Canmore bike group tentatively agrees to host an international race in 2023

International competitions at the Canmore Nordic Center are mostly limited to skiing and biathlon, but it could see more world-class mountain bikers on the trails in the next few years.

CANMORE – Canmore is a forerunner to hosting an international level mountain bike race with all parties apparently on board after preliminary discussions.

Cycling Canada and the Alberta Mountain Bike Race Association (AMBRA) are working to lock down the mountain town to host a Continental Cup event in 2023 that will tentatively feature a series of six races in Canada and the United States with Canmore finishing the circuit in June of that year, said Ron Sadesky, president of AMBRA.

“What we said to [Cycling Canada] is “yes we are going to run an HC class race” which is a level below the World Cup so any rider who is not on the World Cup circuit and in North America would come to our race, ”Sadesky said.

“Bring an international race to Canmore – we get cross-country skiing, [alpine, and biathlon] stuff, but I’m pretty excited for an international cycle race here.

Cycling Canada has confirmed that there have been discussions with AMBRA to apply in March 2022 for the high-caliber race, which would attract elite riders – possibly even from the World Cup depending on the schedule – due to its importance in world rankings.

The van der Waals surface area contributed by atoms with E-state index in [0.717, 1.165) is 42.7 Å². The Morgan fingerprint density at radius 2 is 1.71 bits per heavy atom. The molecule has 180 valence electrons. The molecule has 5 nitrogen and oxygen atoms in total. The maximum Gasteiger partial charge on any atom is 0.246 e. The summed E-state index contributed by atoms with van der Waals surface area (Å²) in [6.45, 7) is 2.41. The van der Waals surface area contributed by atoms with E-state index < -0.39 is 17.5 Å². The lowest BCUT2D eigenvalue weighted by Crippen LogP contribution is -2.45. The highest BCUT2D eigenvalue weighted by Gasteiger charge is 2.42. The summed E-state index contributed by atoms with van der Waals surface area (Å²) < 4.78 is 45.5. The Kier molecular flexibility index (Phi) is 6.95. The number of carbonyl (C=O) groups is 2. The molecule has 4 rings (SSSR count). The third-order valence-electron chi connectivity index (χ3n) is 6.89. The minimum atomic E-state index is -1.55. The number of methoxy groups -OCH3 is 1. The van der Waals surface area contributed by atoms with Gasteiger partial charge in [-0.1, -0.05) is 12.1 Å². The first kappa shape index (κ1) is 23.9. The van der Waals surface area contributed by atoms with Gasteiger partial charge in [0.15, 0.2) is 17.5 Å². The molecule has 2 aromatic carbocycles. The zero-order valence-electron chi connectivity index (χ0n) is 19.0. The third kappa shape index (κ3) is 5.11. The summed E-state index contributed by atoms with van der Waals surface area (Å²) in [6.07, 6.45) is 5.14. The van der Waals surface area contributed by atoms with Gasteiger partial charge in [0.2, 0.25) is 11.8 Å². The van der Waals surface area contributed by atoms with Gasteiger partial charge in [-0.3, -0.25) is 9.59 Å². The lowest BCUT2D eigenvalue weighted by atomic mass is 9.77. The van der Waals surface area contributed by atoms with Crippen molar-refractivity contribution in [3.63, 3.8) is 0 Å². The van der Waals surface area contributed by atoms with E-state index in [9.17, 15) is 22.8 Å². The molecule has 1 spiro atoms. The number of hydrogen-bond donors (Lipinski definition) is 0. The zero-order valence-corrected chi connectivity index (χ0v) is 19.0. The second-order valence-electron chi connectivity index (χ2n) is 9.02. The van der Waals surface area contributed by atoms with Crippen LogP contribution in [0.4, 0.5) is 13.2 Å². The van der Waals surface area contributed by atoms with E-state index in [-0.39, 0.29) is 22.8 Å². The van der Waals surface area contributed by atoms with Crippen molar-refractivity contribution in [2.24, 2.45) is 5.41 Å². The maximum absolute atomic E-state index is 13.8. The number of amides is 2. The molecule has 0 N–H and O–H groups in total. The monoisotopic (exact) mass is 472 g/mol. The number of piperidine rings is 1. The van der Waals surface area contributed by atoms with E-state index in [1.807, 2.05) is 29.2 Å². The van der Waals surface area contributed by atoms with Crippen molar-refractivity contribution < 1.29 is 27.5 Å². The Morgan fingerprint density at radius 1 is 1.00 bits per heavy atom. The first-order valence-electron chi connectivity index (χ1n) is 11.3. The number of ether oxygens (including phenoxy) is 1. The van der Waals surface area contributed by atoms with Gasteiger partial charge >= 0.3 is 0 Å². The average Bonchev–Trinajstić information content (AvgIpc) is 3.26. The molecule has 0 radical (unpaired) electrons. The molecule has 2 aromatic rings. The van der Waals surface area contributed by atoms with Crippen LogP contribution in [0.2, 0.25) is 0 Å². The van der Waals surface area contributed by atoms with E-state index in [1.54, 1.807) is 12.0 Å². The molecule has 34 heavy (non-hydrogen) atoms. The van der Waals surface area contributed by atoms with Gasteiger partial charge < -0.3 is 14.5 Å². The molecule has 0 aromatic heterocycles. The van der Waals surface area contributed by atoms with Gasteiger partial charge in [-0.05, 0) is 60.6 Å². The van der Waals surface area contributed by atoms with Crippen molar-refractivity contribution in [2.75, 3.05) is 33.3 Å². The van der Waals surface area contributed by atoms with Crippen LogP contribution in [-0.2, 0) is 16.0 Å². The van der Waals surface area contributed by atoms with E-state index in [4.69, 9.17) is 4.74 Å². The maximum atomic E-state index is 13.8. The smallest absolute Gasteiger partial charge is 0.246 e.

In 1999, the Mountain Bike World Cup came to Canmore in a rainy, muddy and extremely cold competition in early July. The international competitive racing scene has since been absent.

Sadesky said that continuing to bring top-level competition to Canmore, as the next Canada Cup October 1-3 at Canmore Nordic Center, is necessary to grow and gain exposure opportunities to local and provincial runners.

One of the concerns of the Alberta mountain biking community, especially at the local level, is that athletes are dropping out of the sport during their teenage years.

“You see this decline among 16 to 17 year olds and partly because the kids have other interests and partly because of the costs,” Sadesky said. “It seems that some clubs [throughout the province] do not focus on training and organizing these races.

To help counter the decline, local Rundle Mountain Cycling Club recently started HerO bike, a program focused on exposing young girls to a wider variety of bikes such as enduro, cross-country, track and cyclo-cross.

At AMBRA, the local group launched a scholarship for young people where runners apply for funding to help with travel and equipment costs. Last year, $ 8,000 was awarded to seven Alberta cyclists, including locals Logan Sadesky, Jack Menzies, Jacob Baggot and Eric Oulette.

Sidney McGill, Ella Myers and Ryder Knoll were also recipients.

“We decided it was an important thing,” Sadesky said. “When you look across the country, Ontario and Quebec have so many athletes and there are so many athletes at all the races and we don’t have the same kind of funding here in Alberta. “

The local racing calendar in Canmore this summer and fall includes the Ziggy Gnarly August 28-29; the Drie Zussen Super Prestige from September 25 to 26; and the XCO and XCC Canada Cup from October 1-3.

Maria R. Newman